In recent years, Josh, Jr. has added to his multi-dimensional talents and touring schedule, by becoming a “single-digit” (as he calls it) performer, doing children and family concerts, including school concerts for grades K-4. And with the release of the U.S. Postal Service’s stamp honoring his father (and Leadbelly, Woody Guthrie and Sonny Terry) he does a music/lecture session on his father, Josh, Sr. for grades 5 through 12. He provides an extraordinary, interactive experience for young people.[Read comments from some of the schools.] He has appeared many times on the Nickelodeon Network and he along with his good friend, Ron Coden, hosted their own PBS special, “Josh and Ron’s Family Adventure.”
In 1991, Josh teamed up with the founder of “StoryLiving,” Rändi Douglas, to create a highly successful outreach alternative educational program now called “Living History.” The program’s purpose is to teach history and social studies using multiple interactive intelligence systems, and as Josh says, “It is where you become the people you are learning about and then when you become emotionally involved, you never forget.” And all this happens in the classroom with music, imagination and role-playing. Sessions are held in schools, universities, churches, temples, community centers and at seminars.
Some Memorable Concerts. . .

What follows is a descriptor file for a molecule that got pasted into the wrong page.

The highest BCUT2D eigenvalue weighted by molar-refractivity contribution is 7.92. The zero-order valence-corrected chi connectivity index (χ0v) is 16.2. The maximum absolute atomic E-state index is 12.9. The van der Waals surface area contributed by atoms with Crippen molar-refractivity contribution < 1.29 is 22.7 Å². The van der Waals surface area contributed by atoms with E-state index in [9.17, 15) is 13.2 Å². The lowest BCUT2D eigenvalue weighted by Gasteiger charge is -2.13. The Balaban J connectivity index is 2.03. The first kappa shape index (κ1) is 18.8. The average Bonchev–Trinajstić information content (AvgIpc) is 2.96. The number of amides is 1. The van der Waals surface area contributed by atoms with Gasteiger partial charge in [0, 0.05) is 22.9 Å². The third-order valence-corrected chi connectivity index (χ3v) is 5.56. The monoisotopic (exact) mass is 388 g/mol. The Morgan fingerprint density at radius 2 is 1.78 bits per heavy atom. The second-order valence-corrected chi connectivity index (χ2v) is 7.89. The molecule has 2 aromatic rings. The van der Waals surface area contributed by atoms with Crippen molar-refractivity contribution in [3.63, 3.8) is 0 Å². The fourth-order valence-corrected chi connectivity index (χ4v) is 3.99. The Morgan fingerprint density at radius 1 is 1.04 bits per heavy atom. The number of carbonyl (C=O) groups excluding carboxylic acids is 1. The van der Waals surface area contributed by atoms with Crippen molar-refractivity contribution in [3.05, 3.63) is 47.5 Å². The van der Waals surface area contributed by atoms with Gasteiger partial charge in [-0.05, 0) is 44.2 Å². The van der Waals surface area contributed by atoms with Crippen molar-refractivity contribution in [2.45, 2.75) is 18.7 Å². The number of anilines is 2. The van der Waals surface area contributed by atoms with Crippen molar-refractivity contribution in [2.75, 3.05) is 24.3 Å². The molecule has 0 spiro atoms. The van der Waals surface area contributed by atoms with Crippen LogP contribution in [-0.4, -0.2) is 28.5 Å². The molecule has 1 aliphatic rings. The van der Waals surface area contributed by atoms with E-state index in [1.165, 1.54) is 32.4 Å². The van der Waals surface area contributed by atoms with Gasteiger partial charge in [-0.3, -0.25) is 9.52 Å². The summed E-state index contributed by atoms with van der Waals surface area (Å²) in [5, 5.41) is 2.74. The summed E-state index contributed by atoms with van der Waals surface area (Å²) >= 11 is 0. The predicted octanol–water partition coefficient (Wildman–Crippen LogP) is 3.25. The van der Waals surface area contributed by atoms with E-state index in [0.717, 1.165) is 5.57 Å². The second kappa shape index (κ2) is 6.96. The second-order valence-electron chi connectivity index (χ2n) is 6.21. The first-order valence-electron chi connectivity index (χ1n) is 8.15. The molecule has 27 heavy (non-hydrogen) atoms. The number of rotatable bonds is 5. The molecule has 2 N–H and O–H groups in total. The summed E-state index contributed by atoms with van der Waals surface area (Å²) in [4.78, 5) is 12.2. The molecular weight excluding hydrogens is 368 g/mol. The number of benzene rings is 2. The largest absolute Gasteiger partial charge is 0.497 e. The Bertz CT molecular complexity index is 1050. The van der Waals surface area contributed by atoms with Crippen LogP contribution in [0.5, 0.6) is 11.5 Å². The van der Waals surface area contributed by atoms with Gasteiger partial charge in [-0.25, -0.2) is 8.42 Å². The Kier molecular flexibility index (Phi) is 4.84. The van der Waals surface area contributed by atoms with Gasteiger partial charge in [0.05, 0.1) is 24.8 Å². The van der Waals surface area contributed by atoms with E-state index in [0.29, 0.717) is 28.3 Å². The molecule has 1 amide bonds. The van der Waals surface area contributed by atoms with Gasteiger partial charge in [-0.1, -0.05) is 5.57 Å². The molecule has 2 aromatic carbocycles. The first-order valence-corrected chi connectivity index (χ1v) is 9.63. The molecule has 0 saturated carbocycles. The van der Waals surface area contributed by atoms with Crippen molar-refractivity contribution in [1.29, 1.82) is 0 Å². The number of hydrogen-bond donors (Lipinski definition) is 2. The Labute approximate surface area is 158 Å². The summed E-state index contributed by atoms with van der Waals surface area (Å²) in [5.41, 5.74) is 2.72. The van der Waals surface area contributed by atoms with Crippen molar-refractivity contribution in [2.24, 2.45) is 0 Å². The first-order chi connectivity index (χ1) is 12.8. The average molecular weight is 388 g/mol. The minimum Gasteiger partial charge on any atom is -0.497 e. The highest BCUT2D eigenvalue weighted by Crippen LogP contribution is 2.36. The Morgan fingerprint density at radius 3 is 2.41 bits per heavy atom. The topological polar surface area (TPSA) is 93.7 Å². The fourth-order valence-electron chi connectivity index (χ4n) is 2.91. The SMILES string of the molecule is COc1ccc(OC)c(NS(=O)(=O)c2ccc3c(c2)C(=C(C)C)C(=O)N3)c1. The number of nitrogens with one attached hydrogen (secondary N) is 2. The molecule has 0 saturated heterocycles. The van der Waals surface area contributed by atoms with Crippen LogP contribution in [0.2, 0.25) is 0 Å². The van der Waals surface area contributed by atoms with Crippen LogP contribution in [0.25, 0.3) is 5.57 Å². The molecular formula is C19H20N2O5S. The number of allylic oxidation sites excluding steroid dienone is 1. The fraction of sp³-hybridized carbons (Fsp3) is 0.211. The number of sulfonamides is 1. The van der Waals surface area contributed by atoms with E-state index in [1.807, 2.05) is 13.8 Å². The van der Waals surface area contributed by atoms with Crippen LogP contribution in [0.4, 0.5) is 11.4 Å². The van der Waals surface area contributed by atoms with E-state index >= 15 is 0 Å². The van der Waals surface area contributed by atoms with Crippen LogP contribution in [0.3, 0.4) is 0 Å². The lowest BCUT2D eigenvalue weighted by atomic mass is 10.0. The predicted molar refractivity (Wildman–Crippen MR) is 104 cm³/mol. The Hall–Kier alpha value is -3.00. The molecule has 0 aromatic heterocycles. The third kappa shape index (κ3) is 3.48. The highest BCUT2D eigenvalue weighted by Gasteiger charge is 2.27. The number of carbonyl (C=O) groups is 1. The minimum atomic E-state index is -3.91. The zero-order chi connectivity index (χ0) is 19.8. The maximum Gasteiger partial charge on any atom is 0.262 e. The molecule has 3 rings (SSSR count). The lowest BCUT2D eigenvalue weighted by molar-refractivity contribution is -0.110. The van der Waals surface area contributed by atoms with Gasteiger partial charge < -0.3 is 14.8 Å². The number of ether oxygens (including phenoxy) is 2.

In 2006, Josh appeared at the African-America Music Foundations’ First Annual Spirituals Festivals; at San Diego State University’s Tribute Concert to Josh White (Sr.) for their Black History Month; and at the Black History Month tribute to his father at the Franklin D. Roosevelt Presidential Library & Museum in Hyde Park, New York, where he used to play as a boy when it was the home of Franklin & Eleanor Roosevelt. In 2004, he celebrated his father’s music at the Montreal Jazz Festival. In 2002, he joined Judy Collins, Pete Seeger, Odetta, John Sebastian, David Amram, John Hammond, Jr., Bethany Yarrow (Peter’s daughter), and Oscar Brand at New York’s Cooper Union Theatre for the fund and conscious-raising concert to establish the “Folk Music Museum” in New York’s Greenwich Village City, from which came the Bitter End Records’ compilation album “The Folk Music Museum in Greenwich Village” where he performed “The Strangest Dream” and “Southern Exposure.” In 2001, he co-starred with Odetta, Ramblin’ Jack Elliott, Richie Havens, Tom Paxton and Oscar Brand in the National PBS-TV Tribute Special to Woody Guthrie, “Woody & Me.” In 2000, he was chosen as the sole performer representing the State of Michigan (his home state) on the Millennium stage at Washington’s Kennedy Center, celebrating “Michigan State Day.” On June 26, 1998 Josh gave a Tribute Concert to his father on the National Mall in Washington, D.C., celebrating the unveiling of the first American Folk Artists 32¢ stamp, sponsored by the United States Postal Service and the Smithsonian Institute – honoring Josh White, Sr., Leadbelly, Woody Guthrie and Sonny Terry, followed by other Stamp Tribute Concerts in Boston and Philadelphia. IN 1995, he co‑ starred with (sister) Beverly White, Pete Seeger, Odetta, Peter Yarrow, Richie Havens, Tom Paxton, Arlo Guthrie and Oscar Brand in a ‘live’ radio concert at New York’s Cooper Union Theatre, celebrating Oscar Brand’s 50th Anniversary radio show “Folk Song USA” on WNYC Radio. In 1994, he co-starred with Burl Ives (in his last concert performance), Pete Seeger, Art Garfunkle, Theodore Bikel, Tom Paxton, Oscar Brand and the Chad Mitchell Trio at New York’s “92nd Street Y’s 50th Anniversary Folk Festival,” and later that year was a co‑sponsor/co‑host (with Peter Yarrow) at Chicago’s Park West Theatre, where a cast of folk stars performed in a Tribute Benefit Concert for folk legend Bob Gibson before his passing. He also felt a privilege of appearing with Ray Charles at the Peace Center Theatre in Greenville, South Carolina — the birthplace of his father, Josh White (Sr.).